What makes Chinese consumers tick?

25 NOVEMBER 2013

Understanding why Chinese consumers purchase Western goods is vital for Australian businesses looking to expand their exports to one of the fastest-growing economies in the world, according CSU Professor of Marketing Steve D’Alessandro.

Professor Steve D'AlessandroUnderstanding why Chinese consumers purchase Western goods is vital for Australian businesses looking to expand their exports to one of the fastest-growing economies in the world, according Charles Sturt University (CSU) Professor of Marketing Steve D’Alessandro.
 
He said culture is an important factor influencing decisions when Chinese buyers select their purchases.
 
“Culture influences many decisions made by individuals worldwide. We have considered how three features of traditional Chinese culture – maintaining ‘face’, harmony and connections with others in their immediate group of friends, relatives and business connections, also  called guanxi – influence the purchase of luxury Western goods by Chinese buyers,” said Professor D’ Alessandro, who is based at CSU in Bathurst with the Faculty of Business.
 
Professor D’ Alessandro was part of a research team from Australia and China that also studied the influence of two recent political ideologies still prevailing in Chinese society: Maoist communism and Deng’s theory of pragmatism.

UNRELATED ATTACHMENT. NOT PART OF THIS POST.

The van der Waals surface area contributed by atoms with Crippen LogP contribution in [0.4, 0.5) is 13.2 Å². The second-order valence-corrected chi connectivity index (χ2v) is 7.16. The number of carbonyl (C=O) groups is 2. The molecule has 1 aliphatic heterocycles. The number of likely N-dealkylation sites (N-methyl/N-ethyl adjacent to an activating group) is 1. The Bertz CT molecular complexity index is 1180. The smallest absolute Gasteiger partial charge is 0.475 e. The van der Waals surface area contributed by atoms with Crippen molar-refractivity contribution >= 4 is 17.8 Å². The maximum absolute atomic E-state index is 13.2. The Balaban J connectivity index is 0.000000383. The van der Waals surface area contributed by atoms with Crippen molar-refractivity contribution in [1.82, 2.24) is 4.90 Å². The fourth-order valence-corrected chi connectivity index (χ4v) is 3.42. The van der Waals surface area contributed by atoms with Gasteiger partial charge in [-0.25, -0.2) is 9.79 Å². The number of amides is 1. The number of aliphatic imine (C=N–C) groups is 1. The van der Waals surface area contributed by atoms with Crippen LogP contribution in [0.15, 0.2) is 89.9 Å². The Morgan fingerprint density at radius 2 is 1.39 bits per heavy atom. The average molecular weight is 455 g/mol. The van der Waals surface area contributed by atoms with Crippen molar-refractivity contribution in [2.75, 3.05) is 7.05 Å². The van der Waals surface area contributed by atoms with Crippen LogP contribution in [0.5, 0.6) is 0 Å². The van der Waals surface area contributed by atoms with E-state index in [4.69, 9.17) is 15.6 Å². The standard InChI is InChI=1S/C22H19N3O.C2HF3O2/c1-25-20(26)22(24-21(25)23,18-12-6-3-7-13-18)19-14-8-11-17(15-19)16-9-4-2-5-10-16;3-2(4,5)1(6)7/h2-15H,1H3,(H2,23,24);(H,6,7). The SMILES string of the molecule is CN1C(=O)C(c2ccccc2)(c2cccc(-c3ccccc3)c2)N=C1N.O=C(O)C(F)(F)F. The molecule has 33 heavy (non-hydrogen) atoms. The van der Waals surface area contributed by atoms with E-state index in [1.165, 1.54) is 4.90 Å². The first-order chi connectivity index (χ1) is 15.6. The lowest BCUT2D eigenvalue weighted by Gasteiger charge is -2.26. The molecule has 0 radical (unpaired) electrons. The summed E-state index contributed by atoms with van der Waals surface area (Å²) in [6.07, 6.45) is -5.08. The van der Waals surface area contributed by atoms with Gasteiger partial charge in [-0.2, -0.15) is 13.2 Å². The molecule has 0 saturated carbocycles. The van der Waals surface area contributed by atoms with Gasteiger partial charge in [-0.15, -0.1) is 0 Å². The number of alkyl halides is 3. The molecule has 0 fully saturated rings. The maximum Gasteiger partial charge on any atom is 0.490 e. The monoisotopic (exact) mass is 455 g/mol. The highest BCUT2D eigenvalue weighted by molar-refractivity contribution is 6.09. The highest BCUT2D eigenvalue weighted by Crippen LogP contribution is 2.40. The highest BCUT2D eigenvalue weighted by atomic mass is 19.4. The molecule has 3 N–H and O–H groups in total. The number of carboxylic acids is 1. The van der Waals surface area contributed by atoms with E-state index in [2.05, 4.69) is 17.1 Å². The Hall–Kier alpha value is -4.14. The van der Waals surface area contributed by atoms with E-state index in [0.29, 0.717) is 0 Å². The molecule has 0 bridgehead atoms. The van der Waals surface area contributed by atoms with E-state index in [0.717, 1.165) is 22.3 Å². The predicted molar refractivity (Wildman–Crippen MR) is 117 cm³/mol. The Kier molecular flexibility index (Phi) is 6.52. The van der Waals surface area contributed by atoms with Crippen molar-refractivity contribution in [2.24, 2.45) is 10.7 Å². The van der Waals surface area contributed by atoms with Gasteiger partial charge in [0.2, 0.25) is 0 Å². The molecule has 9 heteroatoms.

“Both ideologies have profoundly affected the national Chinese psyche, but they appear to have differing perspectives on materialism and the pursuit of consumer goods,” he said.
 
The research team surveyed 425 people from the emerging middle class in the major city of Shanghai, whose residents have a much higher disposable average income than elsewhere in China and who historically have a strong appetite for Western goods, culture and lifestyle.
 
“The most important drivers for purchasing decisions were being seen to be successful by the possessions you had and acquiring possessions as a central goal for life, while acquiring possessions for happiness was not as important,” Professor D’ Alessandro said.
 
“Interestingly, we found that parts of Chinese society still hold dear political beliefs like Maoism and traditional cultural values like harmony. These work against materialism and hence luxury good consumption in the survey region.”
 
The team will soon publish more results from their research in China.

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